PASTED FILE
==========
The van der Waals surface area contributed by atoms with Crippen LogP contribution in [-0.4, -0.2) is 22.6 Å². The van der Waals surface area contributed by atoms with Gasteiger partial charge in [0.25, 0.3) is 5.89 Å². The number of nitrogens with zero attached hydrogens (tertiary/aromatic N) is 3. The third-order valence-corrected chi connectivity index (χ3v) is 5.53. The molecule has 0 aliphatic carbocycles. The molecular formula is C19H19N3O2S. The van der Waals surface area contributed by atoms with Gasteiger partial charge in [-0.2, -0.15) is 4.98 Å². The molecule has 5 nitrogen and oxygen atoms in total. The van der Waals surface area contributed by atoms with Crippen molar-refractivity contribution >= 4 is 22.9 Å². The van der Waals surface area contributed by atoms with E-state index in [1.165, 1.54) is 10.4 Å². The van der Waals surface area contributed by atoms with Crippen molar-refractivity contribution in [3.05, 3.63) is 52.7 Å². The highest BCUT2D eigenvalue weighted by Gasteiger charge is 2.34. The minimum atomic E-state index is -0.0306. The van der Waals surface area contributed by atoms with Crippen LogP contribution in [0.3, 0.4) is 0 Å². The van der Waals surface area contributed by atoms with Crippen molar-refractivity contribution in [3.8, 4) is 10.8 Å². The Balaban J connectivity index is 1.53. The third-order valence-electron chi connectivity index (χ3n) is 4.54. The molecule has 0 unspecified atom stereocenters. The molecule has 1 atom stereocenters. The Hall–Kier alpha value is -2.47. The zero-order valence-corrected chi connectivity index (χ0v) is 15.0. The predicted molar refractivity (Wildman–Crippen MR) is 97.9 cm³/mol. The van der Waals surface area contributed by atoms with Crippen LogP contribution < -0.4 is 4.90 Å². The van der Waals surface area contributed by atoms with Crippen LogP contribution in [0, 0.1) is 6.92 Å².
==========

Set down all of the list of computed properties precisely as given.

The van der Waals surface area contributed by atoms with Crippen LogP contribution in [-0.4, -0.2) is 22.6 Å². The van der Waals surface area contributed by atoms with Gasteiger partial charge in [0.25, 0.3) is 5.89 Å². The number of nitrogens with zero attached hydrogens (tertiary/aromatic N) is 3. The third-order valence-corrected chi connectivity index (χ3v) is 5.53. The molecule has 0 aliphatic carbocycles. The molecular formula is C19H19N3O2S. The van der Waals surface area contributed by atoms with Gasteiger partial charge in [-0.2, -0.15) is 4.98 Å². The molecule has 5 nitrogen and oxygen atoms in total. The van der Waals surface area contributed by atoms with Crippen molar-refractivity contribution >= 4 is 22.9 Å². The van der Waals surface area contributed by atoms with E-state index in [1.165, 1.54) is 10.4 Å². The van der Waals surface area contributed by atoms with Crippen molar-refractivity contribution in [3.05, 3.63) is 52.7 Å². The highest BCUT2D eigenvalue weighted by Gasteiger charge is 2.34. The minimum atomic E-state index is -0.0306. The van der Waals surface area contributed by atoms with Crippen LogP contribution in [0.3, 0.4) is 0 Å². The van der Waals surface area contributed by atoms with Crippen molar-refractivity contribution in [3.8, 4) is 10.8 Å². The Balaban J connectivity index is 1.53. The third-order valence-electron chi connectivity index (χ3n) is 4.54. The molecule has 0 unspecified atom stereocenters. The molecule has 1 atom stereocenters. The Hall–Kier alpha value is -2.47. The zero-order valence-corrected chi connectivity index (χ0v) is 15.0. The predicted molar refractivity (Wildman–Crippen MR) is 97.9 cm³/mol. The van der Waals surface area contributed by atoms with Crippen LogP contribution < -0.4 is 4.90 Å². The van der Waals surface area contributed by atoms with Crippen LogP contribution in [0, 0.1) is 6.92 Å².